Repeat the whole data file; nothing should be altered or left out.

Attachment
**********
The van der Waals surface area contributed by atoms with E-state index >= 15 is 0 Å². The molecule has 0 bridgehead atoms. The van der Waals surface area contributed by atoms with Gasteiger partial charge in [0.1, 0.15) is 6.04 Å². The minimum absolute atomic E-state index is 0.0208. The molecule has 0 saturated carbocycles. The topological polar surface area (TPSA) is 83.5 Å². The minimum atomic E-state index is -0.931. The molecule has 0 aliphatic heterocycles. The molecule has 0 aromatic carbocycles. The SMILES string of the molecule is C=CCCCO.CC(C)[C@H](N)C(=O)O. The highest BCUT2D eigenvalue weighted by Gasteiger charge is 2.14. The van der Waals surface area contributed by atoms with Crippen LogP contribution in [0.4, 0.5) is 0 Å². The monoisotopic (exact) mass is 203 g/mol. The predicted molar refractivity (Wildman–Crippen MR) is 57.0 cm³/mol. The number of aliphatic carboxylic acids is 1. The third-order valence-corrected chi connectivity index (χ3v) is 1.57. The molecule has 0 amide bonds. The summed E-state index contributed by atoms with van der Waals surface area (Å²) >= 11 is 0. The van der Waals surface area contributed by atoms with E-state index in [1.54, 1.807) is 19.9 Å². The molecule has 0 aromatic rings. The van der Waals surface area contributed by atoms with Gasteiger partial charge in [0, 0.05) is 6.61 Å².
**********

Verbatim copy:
The van der Waals surface area contributed by atoms with E-state index >= 15 is 0 Å². The molecule has 0 bridgehead atoms. The van der Waals surface area contributed by atoms with Gasteiger partial charge in [0.1, 0.15) is 6.04 Å². The minimum absolute atomic E-state index is 0.0208. The molecule has 0 saturated carbocycles. The topological polar surface area (TPSA) is 83.5 Å². The minimum atomic E-state index is -0.931. The molecule has 0 aliphatic heterocycles. The molecule has 0 aromatic carbocycles. The SMILES string of the molecule is C=CCCCO.CC(C)[C@H](N)C(=O)O. The highest BCUT2D eigenvalue weighted by Gasteiger charge is 2.14. The van der Waals surface area contributed by atoms with Crippen LogP contribution in [0.4, 0.5) is 0 Å². The monoisotopic (exact) mass is 203 g/mol. The predicted molar refractivity (Wildman–Crippen MR) is 57.0 cm³/mol. The number of aliphatic carboxylic acids is 1. The third-order valence-corrected chi connectivity index (χ3v) is 1.57. The molecule has 0 amide bonds. The summed E-state index contributed by atoms with van der Waals surface area (Å²) >= 11 is 0. The van der Waals surface area contributed by atoms with E-state index in [1.54, 1.807) is 19.9 Å². The molecule has 0 aromatic rings. The van der Waals surface area contributed by atoms with Gasteiger partial charge in [0, 0.05) is 6.61 Å².